Thinking in Java, 2nd Edition. Available as fully-indexed, color-syntax-highlighted HTML on the CD ROM bound in with this book, or as a free download from www.BruceEckel.com. Includes material that didnt make it into the third edition; see the table of contents in that book for details.
Thinking in Java, 1st Edition. Available as fully-indexed, color-syntax-highlighted HTML on the CD ROM bound in with this book, or as a free download from www.BruceEckel.com. Includes older material and material that was not considered interesting enough to carry through to the second edition.
Just Java 2, 5th edition by Peter van der Linden (Prentice Hall, 2002). Not only useful but fun. He often takes a similar approach as I do, and doggedly follows a problem through to discover the complete details, so he often has answers you wont find elsewhere.
Core Java 2, Volume IFundamentals (Prentice-Hall, 1999) and Volume IIAdvanced Features (2000), by Horstmann & Cornell.. Huge, comprehensive, and the first place I go when Im hunting for answers. The book I recommend when youve completed Thinking in Java and need to cast a bigger net.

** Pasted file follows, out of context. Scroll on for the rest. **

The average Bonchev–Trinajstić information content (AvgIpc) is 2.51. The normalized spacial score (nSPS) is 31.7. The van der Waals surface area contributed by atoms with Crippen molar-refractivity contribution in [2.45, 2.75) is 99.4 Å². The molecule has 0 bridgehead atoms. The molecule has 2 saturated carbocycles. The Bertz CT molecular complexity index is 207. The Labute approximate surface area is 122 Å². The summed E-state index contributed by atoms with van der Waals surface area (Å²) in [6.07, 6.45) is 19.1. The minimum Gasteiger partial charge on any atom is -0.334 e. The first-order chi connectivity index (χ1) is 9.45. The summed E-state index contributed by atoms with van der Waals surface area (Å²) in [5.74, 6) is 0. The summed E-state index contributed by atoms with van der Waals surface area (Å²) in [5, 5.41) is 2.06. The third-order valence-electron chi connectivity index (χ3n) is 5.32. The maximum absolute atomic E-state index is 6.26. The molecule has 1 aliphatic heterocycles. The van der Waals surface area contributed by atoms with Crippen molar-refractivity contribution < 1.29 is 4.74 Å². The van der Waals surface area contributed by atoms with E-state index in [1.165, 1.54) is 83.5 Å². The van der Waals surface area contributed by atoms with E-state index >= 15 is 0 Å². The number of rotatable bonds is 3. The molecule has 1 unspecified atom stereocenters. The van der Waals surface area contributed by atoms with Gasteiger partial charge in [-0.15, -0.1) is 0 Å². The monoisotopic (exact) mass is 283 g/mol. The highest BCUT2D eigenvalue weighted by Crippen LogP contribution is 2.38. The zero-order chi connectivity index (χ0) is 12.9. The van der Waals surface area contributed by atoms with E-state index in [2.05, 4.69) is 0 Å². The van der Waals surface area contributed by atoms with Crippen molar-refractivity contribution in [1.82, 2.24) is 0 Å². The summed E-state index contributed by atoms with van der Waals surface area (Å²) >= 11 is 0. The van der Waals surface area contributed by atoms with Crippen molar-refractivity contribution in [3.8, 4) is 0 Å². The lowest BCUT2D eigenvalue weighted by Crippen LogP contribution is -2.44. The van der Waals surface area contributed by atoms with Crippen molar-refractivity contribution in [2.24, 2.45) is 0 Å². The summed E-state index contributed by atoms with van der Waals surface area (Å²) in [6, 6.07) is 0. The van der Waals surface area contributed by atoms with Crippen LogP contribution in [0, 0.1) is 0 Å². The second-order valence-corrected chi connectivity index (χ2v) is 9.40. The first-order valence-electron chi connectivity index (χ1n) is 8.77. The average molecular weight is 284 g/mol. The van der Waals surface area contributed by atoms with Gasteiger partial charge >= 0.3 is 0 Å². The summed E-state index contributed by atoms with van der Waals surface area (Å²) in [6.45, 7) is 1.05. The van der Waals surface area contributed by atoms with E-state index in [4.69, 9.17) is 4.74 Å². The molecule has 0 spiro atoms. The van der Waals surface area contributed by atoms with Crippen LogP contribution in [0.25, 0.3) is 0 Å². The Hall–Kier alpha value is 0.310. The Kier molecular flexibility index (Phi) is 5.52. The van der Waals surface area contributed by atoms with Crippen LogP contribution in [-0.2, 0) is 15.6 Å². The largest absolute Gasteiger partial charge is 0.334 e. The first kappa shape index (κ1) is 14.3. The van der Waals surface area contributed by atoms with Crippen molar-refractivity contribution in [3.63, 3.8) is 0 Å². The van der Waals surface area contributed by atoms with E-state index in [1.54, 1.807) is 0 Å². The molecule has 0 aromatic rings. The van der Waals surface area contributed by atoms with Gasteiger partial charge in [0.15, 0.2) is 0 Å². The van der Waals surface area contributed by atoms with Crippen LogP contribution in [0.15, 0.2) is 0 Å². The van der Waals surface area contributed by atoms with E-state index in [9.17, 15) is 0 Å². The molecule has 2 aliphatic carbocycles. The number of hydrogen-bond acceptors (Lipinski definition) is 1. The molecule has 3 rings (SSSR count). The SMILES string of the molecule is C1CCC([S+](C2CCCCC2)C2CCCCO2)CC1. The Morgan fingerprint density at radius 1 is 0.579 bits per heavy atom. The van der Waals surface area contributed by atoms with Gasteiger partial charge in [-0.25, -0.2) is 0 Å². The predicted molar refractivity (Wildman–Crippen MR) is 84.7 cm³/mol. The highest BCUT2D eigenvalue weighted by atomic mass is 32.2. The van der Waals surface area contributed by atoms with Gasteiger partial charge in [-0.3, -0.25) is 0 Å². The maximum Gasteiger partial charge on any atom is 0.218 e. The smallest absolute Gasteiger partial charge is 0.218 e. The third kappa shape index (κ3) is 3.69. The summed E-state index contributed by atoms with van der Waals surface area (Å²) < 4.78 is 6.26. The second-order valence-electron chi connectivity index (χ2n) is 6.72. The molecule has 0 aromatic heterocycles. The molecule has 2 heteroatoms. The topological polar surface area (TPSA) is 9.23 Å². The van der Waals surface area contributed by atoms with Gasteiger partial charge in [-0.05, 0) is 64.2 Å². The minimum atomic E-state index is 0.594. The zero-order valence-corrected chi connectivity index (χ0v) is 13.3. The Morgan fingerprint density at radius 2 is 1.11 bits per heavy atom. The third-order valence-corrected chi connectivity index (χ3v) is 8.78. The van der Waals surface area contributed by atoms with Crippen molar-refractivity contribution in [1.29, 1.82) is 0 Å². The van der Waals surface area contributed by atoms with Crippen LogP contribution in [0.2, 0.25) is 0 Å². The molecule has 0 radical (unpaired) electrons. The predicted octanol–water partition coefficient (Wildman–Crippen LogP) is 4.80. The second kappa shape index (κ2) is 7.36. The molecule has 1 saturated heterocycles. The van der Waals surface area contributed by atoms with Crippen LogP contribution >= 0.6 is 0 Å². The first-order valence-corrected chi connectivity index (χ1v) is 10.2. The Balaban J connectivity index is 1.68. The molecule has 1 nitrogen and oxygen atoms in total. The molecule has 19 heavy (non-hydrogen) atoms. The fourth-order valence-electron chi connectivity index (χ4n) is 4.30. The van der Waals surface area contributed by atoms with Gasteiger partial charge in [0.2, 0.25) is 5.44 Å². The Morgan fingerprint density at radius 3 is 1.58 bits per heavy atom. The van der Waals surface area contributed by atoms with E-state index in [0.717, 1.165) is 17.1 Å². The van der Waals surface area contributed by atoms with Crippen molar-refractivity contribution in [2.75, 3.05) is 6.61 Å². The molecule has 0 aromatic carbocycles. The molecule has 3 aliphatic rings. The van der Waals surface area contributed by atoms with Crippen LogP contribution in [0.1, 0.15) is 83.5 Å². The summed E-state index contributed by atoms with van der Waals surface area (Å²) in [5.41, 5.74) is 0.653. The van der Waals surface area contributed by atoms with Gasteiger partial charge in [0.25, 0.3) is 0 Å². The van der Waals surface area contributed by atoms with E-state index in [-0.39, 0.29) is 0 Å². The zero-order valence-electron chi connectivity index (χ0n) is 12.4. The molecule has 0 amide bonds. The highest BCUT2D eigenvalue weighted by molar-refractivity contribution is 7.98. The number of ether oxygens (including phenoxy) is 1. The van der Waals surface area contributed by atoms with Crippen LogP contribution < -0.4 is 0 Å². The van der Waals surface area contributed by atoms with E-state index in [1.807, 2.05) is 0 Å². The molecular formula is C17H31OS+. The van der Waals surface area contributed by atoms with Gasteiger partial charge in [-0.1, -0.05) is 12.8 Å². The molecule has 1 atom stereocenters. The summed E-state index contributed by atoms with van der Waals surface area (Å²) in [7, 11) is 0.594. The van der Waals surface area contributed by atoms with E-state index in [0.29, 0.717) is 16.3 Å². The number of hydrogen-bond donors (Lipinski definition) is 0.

The Java Class Libraries: An Annotated Reference, by Patrick Chan and Rosanna Lee (Addison-Wesley, 1997). Although sadly out of date, this is what the JDK reference should have been: enough description to make it usable. One of the technical reviewers for Thinking in Java said, If I had only one Java book, this would be it (well, in addition to yours, of course). Im not as thrilled with it as he is. Its big, its expensive, and the quality of the examples doesnt satisfy me. But its a place to look when youre stuck and it seems to have more depth (and sheer size) than most alternatives.
Java Network Programming, 2nd Edition, by Elliotte Rusty Harold (OReilly, 2000). I didnt begin to understand Java networking until I found this book. I also find his Web site, Café au Lait, to be a stimulating, opinionated, and up-to-date perspective on Java developments, unencumbered by allegiances to any vendors. His regular updates keep up with fast-changing news about Java. See www.cafeaulait.org.
Design Patterns, by Gamma, Helm, Johnson and Vlissides (Addison-Wesley, 1995). The seminal book that started the patterns movement in programming.
Practical Algorithms for Programmers, by Binstock & Rex (Addison-Wesley, 1995). The algorithms are in C, so theyre fairly easy to translate into Java. Each algorithm is thoroughly explained.